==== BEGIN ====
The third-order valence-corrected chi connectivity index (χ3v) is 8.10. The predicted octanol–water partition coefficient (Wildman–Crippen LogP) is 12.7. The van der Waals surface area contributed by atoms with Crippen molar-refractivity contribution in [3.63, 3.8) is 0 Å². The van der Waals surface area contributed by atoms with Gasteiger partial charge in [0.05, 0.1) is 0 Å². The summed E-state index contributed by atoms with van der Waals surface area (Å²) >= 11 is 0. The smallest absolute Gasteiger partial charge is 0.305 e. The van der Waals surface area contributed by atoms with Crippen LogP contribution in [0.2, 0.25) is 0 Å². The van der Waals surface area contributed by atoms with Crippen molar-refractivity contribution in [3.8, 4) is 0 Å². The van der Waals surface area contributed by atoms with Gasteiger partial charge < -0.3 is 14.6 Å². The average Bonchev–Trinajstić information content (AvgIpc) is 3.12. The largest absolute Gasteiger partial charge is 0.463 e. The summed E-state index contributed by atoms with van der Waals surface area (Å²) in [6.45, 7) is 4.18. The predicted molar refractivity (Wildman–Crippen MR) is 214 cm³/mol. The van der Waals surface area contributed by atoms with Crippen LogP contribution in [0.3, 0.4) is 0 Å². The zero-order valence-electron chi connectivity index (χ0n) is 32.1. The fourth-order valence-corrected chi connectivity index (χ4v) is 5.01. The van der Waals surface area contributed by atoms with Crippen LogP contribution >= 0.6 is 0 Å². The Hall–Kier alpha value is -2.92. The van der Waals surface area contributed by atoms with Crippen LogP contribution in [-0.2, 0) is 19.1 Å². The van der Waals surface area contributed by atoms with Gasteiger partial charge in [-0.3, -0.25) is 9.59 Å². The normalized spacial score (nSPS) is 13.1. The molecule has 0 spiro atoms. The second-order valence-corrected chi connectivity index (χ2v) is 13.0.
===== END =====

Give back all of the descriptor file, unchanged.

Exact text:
The third-order valence-corrected chi connectivity index (χ3v) is 8.10. The predicted octanol–water partition coefficient (Wildman–Crippen LogP) is 12.7. The van der Waals surface area contributed by atoms with Crippen molar-refractivity contribution in [3.63, 3.8) is 0 Å². The van der Waals surface area contributed by atoms with Gasteiger partial charge in [0.05, 0.1) is 0 Å². The summed E-state index contributed by atoms with van der Waals surface area (Å²) >= 11 is 0. The smallest absolute Gasteiger partial charge is 0.305 e. The van der Waals surface area contributed by atoms with Crippen LogP contribution in [0.2, 0.25) is 0 Å². The van der Waals surface area contributed by atoms with Crippen molar-refractivity contribution in [3.8, 4) is 0 Å². The van der Waals surface area contributed by atoms with Gasteiger partial charge < -0.3 is 14.6 Å². The average Bonchev–Trinajstić information content (AvgIpc) is 3.12. The largest absolute Gasteiger partial charge is 0.463 e. The summed E-state index contributed by atoms with van der Waals surface area (Å²) in [6.45, 7) is 4.18. The predicted molar refractivity (Wildman–Crippen MR) is 214 cm³/mol. The van der Waals surface area contributed by atoms with Crippen LogP contribution in [0.3, 0.4) is 0 Å². The zero-order valence-electron chi connectivity index (χ0n) is 32.1. The fourth-order valence-corrected chi connectivity index (χ4v) is 5.01. The van der Waals surface area contributed by atoms with Crippen LogP contribution >= 0.6 is 0 Å². The Hall–Kier alpha value is -2.92. The van der Waals surface area contributed by atoms with Crippen LogP contribution in [-0.2, 0) is 19.1 Å². The van der Waals surface area contributed by atoms with Gasteiger partial charge in [-0.3, -0.25) is 9.59 Å². The normalized spacial score (nSPS) is 13.1. The molecule has 0 spiro atoms. The second-order valence-corrected chi connectivity index (χ2v) is 13.0.